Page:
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FarmingFridayThis week…We put up our corn silage for the year. It will be used to feed the cows and calves all winter long. John, Ron and a neighbor spent two busy days chopping, hauling and packing the silage. I made no-bake cookies & sloppy joes for the silage crew. It was one of my first meals served “in the field.” To me this is a big rite of passage for a farm wife. How the heck do we get that food out there hot? Or cold? I’ll be practicing I guess. DSCN6846 The pile started out like this…DSCN6848Then, it turned into this…DSCN6856And, John drove up and back, up and back for two days to “pack” the silage down and push up the new loads. DSCN6851When they decided they had enough, we covered it with a 50 x 100 foot tarp. We used dirt to hold down the edges.DSCN6862It is really tall! DSCN6867To haul the corn from the field, they used the old red truck. She made it through another year without any breakdowns. I think they used three gallons of oil in two days. DSCN6852She’s a keeper.DSCN6881When the whole process was done, John put tires on top of the tarp for extra weight.DSCN6880

Silage at the Dairy

After we finished our silage, John helped the dairy put up their pile for the year. He helped by packing the pile. He drove around and around and around this big pile for 23 or 24 hours.DSCN6876


I finally got a good head count on our kitten numbers. There are six adorable, little fluff balls! DSCN6906Their poor Mama (Mrs. Patches) spends most of the day out hunting for them. Plus, we feed her all the time!DSCN6887 DSCN6894

Pouring Concrete

We poured a slab of concrete next to the barn where we have feed bunks. In a week or so, we will get all of the cows and calves up out of their summer pastures. We will wean the calves and begin using this pen & the new concrete. It will be very helpful in the spring when it gets muddy! DSCN6908The rebar provides support for the concrete. They poured it about 6 inches deep. DSCN6921 DSCN6931DSCN6932Four trucks came to the farm today. Busy! DSCN6934They textured the concrete so that the cattle will not slip and fall during icy, bad weather.DSCN6925 DSCN6949 DSCN6930This was a big job and they had a very hard working crew. It takes a lot of energy to wade through and move the concrete! I made 6 ham sandwiches at 9:30, 4 more at noon and served a gallon of tea to this crew. DSCN6942I also made some Ultimate Oatmeal Cookies for a snack. I am starting to love having an excuse to take a break from writing to make cookies! My role as farm wife/baker/writer/photographer/helper on these “big days” sorta cracks me up! I fumble my way through it all (happily, of course).DSCN6840Ron is OBVIOUSLY pumped about starting on his bunkhouse! They moved onto that project after the pen was done. DSCN6951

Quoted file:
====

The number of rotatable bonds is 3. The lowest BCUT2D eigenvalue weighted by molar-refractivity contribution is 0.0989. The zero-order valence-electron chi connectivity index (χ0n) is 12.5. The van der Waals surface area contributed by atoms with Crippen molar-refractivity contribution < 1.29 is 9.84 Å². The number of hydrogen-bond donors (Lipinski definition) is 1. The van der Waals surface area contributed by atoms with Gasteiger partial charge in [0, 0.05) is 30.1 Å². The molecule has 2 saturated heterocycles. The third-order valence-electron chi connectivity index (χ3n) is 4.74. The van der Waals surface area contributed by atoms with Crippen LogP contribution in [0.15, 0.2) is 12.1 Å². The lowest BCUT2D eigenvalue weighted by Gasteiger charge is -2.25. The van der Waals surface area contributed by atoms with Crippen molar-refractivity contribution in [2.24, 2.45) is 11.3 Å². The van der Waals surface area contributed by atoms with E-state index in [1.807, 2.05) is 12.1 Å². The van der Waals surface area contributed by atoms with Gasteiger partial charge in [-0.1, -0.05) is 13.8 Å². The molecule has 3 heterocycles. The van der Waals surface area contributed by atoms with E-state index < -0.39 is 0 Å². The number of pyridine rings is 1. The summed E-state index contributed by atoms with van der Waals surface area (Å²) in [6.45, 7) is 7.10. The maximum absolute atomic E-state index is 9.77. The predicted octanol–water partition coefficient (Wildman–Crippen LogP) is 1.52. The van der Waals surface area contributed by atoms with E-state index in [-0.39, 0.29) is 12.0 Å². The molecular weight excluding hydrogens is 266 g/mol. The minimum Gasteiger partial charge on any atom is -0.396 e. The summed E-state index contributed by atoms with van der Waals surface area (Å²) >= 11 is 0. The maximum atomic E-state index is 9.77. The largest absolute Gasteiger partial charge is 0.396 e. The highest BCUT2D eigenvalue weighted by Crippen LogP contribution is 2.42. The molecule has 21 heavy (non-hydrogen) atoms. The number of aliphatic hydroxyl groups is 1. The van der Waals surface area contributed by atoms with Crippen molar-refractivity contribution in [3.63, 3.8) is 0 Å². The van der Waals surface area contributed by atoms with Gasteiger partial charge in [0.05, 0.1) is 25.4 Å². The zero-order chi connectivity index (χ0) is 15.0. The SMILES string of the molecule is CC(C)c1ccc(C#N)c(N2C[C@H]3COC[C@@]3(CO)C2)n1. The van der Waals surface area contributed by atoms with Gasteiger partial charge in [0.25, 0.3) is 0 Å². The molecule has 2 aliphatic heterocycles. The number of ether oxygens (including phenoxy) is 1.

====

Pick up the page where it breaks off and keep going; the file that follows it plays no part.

Before it had a dirt floor, but a cement foundation.DSCN6747Now it is one step closer to being a real bunkhouse. DSCN6945

All of the cement pouring took place on Thursday. It was busy, busy, busy. This whole week has been busy actually – silage here, then at the dairy, lots of meals served on-the-go and pouring cement. We celebrated having all of this work done with delicious grilled burgers and brats. I used our cow platter for the first time! Love, love, love using wedding gifts. DSCN6956

Thanks for reading!


Why Farmin’ Friday? Recent statistics show that just 1% of the U.S. population considers farming their primary occupation. Since our family falls into that 1% group, I believe it is important to share about our work in food production. Since 100% of American’s eat, every Friday I write to those who may wonder: Where does my steak come from? What does a farm look like? Who are the farmers and ranchers? What do they do?


  1. Mary Bezdicek

    Seirra, I just read you “So God Made a Farmer’s Wife”. My 91 year old mother in law passed away and I would like to have your permission to use your words for her memorial. Please let me know if that is okay. Mary.

    • Sierra Shea

      Yes, I would be honored! Please do use them. A college friend of mine did the same thing when her grandmother passed away.


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Hey, I’m Sierra Shea! I am so glad you are here. 

Where do I start with writing to introduce this blog? At the beginning, I suppose: I’ve been writing on various platforms online since 2013. I started blogging shortly after moving to South Dakota.

I am a mother and a maker at heart. I’m so grateful to be married to John and mother of three: Joslyn, J.D. and Jesse.

I am a self-taught decorator and designer. I am a brand new shepherdess and a Spiritual Director.

I love living in South Dakota, even though the winters & the wind can be a near-daily struggle.

Blogging is a grounding force in my life and it helps get me out of my head, unstuck and moving in the directions I always hoped I’d be going!